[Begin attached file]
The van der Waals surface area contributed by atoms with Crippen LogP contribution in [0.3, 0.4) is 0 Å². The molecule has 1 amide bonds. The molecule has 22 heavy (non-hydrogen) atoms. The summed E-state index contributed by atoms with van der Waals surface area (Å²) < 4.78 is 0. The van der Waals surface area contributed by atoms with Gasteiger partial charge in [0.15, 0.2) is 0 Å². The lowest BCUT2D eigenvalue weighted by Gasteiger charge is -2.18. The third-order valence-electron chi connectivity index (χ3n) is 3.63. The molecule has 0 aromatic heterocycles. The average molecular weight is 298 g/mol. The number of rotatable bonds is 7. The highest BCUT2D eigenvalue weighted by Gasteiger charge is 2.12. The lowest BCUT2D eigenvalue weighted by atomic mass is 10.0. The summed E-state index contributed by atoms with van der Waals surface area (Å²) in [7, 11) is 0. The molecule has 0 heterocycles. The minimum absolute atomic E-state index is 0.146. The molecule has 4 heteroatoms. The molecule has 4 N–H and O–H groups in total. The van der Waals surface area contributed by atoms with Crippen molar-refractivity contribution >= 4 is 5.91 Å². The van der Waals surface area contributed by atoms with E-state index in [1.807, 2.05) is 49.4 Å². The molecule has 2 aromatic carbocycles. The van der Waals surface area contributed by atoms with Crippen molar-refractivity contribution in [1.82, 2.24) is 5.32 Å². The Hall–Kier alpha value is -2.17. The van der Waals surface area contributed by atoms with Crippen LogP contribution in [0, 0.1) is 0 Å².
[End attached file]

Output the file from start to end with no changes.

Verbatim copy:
The van der Waals surface area contributed by atoms with Crippen LogP contribution in [0.3, 0.4) is 0 Å². The molecule has 1 amide bonds. The molecule has 22 heavy (non-hydrogen) atoms. The summed E-state index contributed by atoms with van der Waals surface area (Å²) < 4.78 is 0. The van der Waals surface area contributed by atoms with Gasteiger partial charge in [0.15, 0.2) is 0 Å². The lowest BCUT2D eigenvalue weighted by Gasteiger charge is -2.18. The third-order valence-electron chi connectivity index (χ3n) is 3.63. The molecule has 0 aromatic heterocycles. The average molecular weight is 298 g/mol. The number of rotatable bonds is 7. The highest BCUT2D eigenvalue weighted by Gasteiger charge is 2.12. The lowest BCUT2D eigenvalue weighted by atomic mass is 10.0. The summed E-state index contributed by atoms with van der Waals surface area (Å²) in [7, 11) is 0. The molecule has 0 heterocycles. The minimum absolute atomic E-state index is 0.146. The molecule has 4 heteroatoms. The molecule has 4 N–H and O–H groups in total. The van der Waals surface area contributed by atoms with Crippen molar-refractivity contribution >= 4 is 5.91 Å². The van der Waals surface area contributed by atoms with E-state index in [1.807, 2.05) is 49.4 Å². The molecule has 2 aromatic carbocycles. The van der Waals surface area contributed by atoms with Crippen molar-refractivity contribution in [1.82, 2.24) is 5.32 Å². The Hall–Kier alpha value is -2.17. The van der Waals surface area contributed by atoms with Crippen LogP contribution in [0, 0.1) is 0 Å².